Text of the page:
Search Results: "Andrew Roland"


BOOK REVIEW

JOURNEY INTO THE BIBLE by Lois Rock
CHILDREN'S
Released: April 15, 2011

"Though the pages seem crowded at first glance, a considerable amount of information is packed into a short volume, and the explanations of complicated history will be useful to adults teaching Bible history and interesting to young readers. (Picture book/religion. 6-10)"
This British import offers an eclectic approach to biblical stories and history with panoramic, detailed illustrations, colorful maps and sidebars with "travel tips" geared to travelers of the time period. Read full book review >

BOOK REVIEW

MONKEY ME AND THE PET SHOW by Timothy Roland
CHILDREN'S
Released: March 25, 2014

"A silly story with even sillier comic-book-style illustrations for transitioning readers. (Early reader. 6-8)"
Monkey business continues in this second installment of the Monkey Me series for transitional and early readers. Read full book review >

BOOK REVIEW

IN THE CITY by Roland Harvey
CHILDREN'S
Released: Sept. 1, 2008

"Endlessly entertaining for all ages, as well as subtly educational. (Picture book. 5-9)"
Three siblings take turns describing their family's trip to the city, with 14 panoramic pictures. Read full book review >

BOOK REVIEW

JACK’S RUN by Roland Smith
ADVENTURE
Released: Sept. 1, 2005

"Despite tense, action-packed escapes, the conclusion strains the bounds of credulity. (Fiction. 9-12)"
After a narrow escape from the drug dealers in whose trial Jack's father will testify (Zach's Lie, 2001), Jack and his family have returned to the dubious safety of the Witness Security Program. Read full book review >

BOOK REVIEW

CRYPTID HUNTERS by Roland Smith
CHILDREN'S
Released: Feb. 1, 2005

"Enjoyably rollicking adventures are appropriately cheesy; the stereotypes, though equally fitting, are a bit much. (Fiction. 10-13)"
When Uncle Wolfe takes them on a dinosaur hunt, orphaned twins Grace and Marty find themselves in a B-movie with email. Read full book review >

BOOK REVIEW

ZACH’S LIE by Roland Smith
FICTION
Released: June 1, 2001

"An intriguing idea, well-written, with many heart-stopping moments, this should appeal to a wide variety of readers. (Fiction. 12-14)"
The life Jack Osborne knew has just ended. Read full book review >

BOOK REVIEW

THE LAKERS by Roland Lazenby
NON-FICTION
Released: Nov. 30, 1993

"Captures the glory days, as well as moments both sweet and bitter. (Photographs—eight pages color, eight pages b&w—not seen)"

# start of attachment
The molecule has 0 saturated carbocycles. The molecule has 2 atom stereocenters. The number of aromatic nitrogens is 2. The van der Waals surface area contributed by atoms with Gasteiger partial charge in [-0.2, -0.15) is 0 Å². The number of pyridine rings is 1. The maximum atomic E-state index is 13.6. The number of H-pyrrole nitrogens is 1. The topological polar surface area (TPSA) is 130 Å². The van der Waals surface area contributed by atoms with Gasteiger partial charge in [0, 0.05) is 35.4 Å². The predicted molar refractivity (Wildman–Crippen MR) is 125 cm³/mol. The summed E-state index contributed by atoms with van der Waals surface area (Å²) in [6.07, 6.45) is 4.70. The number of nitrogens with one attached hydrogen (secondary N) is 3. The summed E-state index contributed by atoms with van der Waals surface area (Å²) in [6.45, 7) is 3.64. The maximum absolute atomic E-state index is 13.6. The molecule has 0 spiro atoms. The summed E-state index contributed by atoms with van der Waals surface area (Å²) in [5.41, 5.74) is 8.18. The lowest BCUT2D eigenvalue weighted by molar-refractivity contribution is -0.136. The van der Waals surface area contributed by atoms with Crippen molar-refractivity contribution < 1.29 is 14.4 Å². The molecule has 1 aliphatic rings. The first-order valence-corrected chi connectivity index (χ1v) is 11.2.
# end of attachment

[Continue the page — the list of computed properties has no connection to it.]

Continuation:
A lively history of the Los Angeles Lakers, focusing on Earvin ``Magic'' Johnson's infection with the HIV virus. Read full book review >

BOOK REVIEW

YONVILLE by Roland Allnach
FICTION & LITERATURE
Released: June 1, 2010

"Skirts melodrama, but remains a touching, intimate tale of warts-and-all personal discovery."
Friendship and literature awaken a trophy wife to the harsh banalities of her home life. Read full book review >

BOOK REVIEW

A BARTHES READER by Roland Barthes
Released: Aug. 6, 1982

"The signals, then, are decidedly mixed here—Sontag's even more than Barthes'—but all the brilliance and outlandishness (and maybe even the self-destructiveness) of the Barthesian theory is well represented in this compendium."
Sontag has made what seem to be rather conservative—and perhaps revisionist—choices in this sampler of Barthes' work, stressing complete short essays (presumably in the interest of wholeness) over sections of Barthes' longer and more radical works (Writing Degree Zero, S/Z, The Pleasure of the Text, Camera Lucida). Read full book review >

BOOK REVIEW

NON-FICTION
Released: April 7, 2009

"Agreeable but slight—best for golfers and inveterate armchair travelers."
A veteran novelist genially recaptures an extended vacation in northern Italy. Read full book review >

BOOK REVIEW

Released: July 13, 1981

"Readers of Susan Sontag's On Photography will find Barthes a gentler, more private, also insinuating voice on the subject."
Nothing is more present or more mysterious, still, than the Photograph—so one blinks only at Barthes' assumption, at the start of these meditations on its nature, that he is doing something exceptional. Read full book review >